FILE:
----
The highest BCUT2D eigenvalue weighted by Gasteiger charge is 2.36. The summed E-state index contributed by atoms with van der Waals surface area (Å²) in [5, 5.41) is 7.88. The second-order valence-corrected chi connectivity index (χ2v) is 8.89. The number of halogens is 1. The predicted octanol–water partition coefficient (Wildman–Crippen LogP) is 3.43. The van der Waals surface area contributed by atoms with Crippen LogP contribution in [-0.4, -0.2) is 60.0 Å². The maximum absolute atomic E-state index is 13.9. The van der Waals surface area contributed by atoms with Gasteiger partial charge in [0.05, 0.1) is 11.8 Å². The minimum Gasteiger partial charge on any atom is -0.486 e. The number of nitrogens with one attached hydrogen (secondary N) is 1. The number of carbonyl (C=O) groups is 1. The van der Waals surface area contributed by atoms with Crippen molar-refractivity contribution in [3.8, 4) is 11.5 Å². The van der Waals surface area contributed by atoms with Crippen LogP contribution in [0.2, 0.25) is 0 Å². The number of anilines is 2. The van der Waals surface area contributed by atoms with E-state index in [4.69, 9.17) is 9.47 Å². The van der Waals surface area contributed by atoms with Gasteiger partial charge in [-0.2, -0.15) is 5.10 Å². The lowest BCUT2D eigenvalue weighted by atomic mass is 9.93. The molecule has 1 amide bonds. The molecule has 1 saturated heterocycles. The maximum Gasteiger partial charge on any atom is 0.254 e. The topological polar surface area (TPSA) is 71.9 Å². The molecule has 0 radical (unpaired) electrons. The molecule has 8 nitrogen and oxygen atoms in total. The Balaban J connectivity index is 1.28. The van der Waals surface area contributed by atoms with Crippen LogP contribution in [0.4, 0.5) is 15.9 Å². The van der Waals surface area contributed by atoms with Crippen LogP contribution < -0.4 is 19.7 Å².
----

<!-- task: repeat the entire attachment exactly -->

The highest BCUT2D eigenvalue weighted by Gasteiger charge is 2.36. The summed E-state index contributed by atoms with van der Waals surface area (Å²) in [5, 5.41) is 7.88. The second-order valence-corrected chi connectivity index (χ2v) is 8.89. The number of halogens is 1. The predicted octanol–water partition coefficient (Wildman–Crippen LogP) is 3.43. The van der Waals surface area contributed by atoms with Crippen LogP contribution in [-0.4, -0.2) is 60.0 Å². The maximum absolute atomic E-state index is 13.9. The van der Waals surface area contributed by atoms with Gasteiger partial charge in [0.05, 0.1) is 11.8 Å². The minimum Gasteiger partial charge on any atom is -0.486 e. The number of nitrogens with one attached hydrogen (secondary N) is 1. The number of carbonyl (C=O) groups is 1. The van der Waals surface area contributed by atoms with Crippen molar-refractivity contribution in [3.8, 4) is 11.5 Å². The van der Waals surface area contributed by atoms with Crippen LogP contribution in [0.2, 0.25) is 0 Å². The number of anilines is 2. The van der Waals surface area contributed by atoms with E-state index in [4.69, 9.17) is 9.47 Å². The van der Waals surface area contributed by atoms with Gasteiger partial charge in [-0.2, -0.15) is 5.10 Å². The lowest BCUT2D eigenvalue weighted by atomic mass is 9.93. The molecule has 1 amide bonds. The molecule has 1 saturated heterocycles. The maximum Gasteiger partial charge on any atom is 0.254 e. The topological polar surface area (TPSA) is 71.9 Å². The molecule has 0 radical (unpaired) electrons. The molecule has 8 nitrogen and oxygen atoms in total. The Balaban J connectivity index is 1.28. The van der Waals surface area contributed by atoms with Crippen LogP contribution in [0.4, 0.5) is 15.9 Å². The van der Waals surface area contributed by atoms with Crippen LogP contribution < -0.4 is 19.7 Å².